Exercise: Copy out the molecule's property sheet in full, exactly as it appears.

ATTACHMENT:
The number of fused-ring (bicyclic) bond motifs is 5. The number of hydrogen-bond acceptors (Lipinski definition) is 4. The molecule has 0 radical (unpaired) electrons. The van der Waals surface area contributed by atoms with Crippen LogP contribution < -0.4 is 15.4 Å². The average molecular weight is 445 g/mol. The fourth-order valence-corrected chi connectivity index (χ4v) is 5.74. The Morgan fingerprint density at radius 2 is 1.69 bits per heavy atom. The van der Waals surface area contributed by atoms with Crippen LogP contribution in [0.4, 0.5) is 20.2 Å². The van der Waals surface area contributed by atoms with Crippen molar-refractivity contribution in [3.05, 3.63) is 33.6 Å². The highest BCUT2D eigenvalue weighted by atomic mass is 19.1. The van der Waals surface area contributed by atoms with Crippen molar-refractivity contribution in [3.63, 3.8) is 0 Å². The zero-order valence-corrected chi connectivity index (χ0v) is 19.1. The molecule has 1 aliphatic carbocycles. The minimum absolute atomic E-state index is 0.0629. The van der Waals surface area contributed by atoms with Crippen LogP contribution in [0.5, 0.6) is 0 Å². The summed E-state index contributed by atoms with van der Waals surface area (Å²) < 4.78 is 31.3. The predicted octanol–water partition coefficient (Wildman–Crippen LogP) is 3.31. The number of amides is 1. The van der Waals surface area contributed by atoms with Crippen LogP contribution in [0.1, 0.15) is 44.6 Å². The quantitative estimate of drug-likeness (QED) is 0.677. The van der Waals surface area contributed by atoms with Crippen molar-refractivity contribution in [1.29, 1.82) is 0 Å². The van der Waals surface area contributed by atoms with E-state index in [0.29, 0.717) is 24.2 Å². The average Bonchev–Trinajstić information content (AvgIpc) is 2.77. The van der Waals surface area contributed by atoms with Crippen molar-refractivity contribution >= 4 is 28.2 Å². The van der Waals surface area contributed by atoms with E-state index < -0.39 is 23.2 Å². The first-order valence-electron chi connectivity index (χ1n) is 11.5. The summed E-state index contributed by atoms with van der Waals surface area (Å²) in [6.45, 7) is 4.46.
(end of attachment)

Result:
The number of fused-ring (bicyclic) bond motifs is 5. The number of hydrogen-bond acceptors (Lipinski definition) is 4. The molecule has 0 radical (unpaired) electrons. The van der Waals surface area contributed by atoms with Crippen LogP contribution < -0.4 is 15.4 Å². The average molecular weight is 445 g/mol. The fourth-order valence-corrected chi connectivity index (χ4v) is 5.74. The Morgan fingerprint density at radius 2 is 1.69 bits per heavy atom. The van der Waals surface area contributed by atoms with Crippen LogP contribution in [0.4, 0.5) is 20.2 Å². The van der Waals surface area contributed by atoms with Crippen molar-refractivity contribution in [3.05, 3.63) is 33.6 Å². The highest BCUT2D eigenvalue weighted by atomic mass is 19.1. The van der Waals surface area contributed by atoms with Crippen molar-refractivity contribution in [3.63, 3.8) is 0 Å². The zero-order valence-corrected chi connectivity index (χ0v) is 19.1. The molecule has 1 aliphatic carbocycles. The minimum absolute atomic E-state index is 0.0629. The van der Waals surface area contributed by atoms with Crippen LogP contribution in [0.5, 0.6) is 0 Å². The summed E-state index contributed by atoms with van der Waals surface area (Å²) < 4.78 is 31.3. The predicted octanol–water partition coefficient (Wildman–Crippen LogP) is 3.31. The number of amides is 1. The van der Waals surface area contributed by atoms with Crippen LogP contribution in [0.1, 0.15) is 44.6 Å². The quantitative estimate of drug-likeness (QED) is 0.677. The van der Waals surface area contributed by atoms with Crippen molar-refractivity contribution in [1.29, 1.82) is 0 Å². The van der Waals surface area contributed by atoms with E-state index in [0.29, 0.717) is 24.2 Å². The average Bonchev–Trinajstić information content (AvgIpc) is 2.77. The van der Waals surface area contributed by atoms with Crippen molar-refractivity contribution >= 4 is 28.2 Å². The van der Waals surface area contributed by atoms with E-state index < -0.39 is 23.2 Å². The first-order valence-electron chi connectivity index (χ1n) is 11.5. The summed E-state index contributed by atoms with van der Waals surface area (Å²) in [6.45, 7) is 4.46.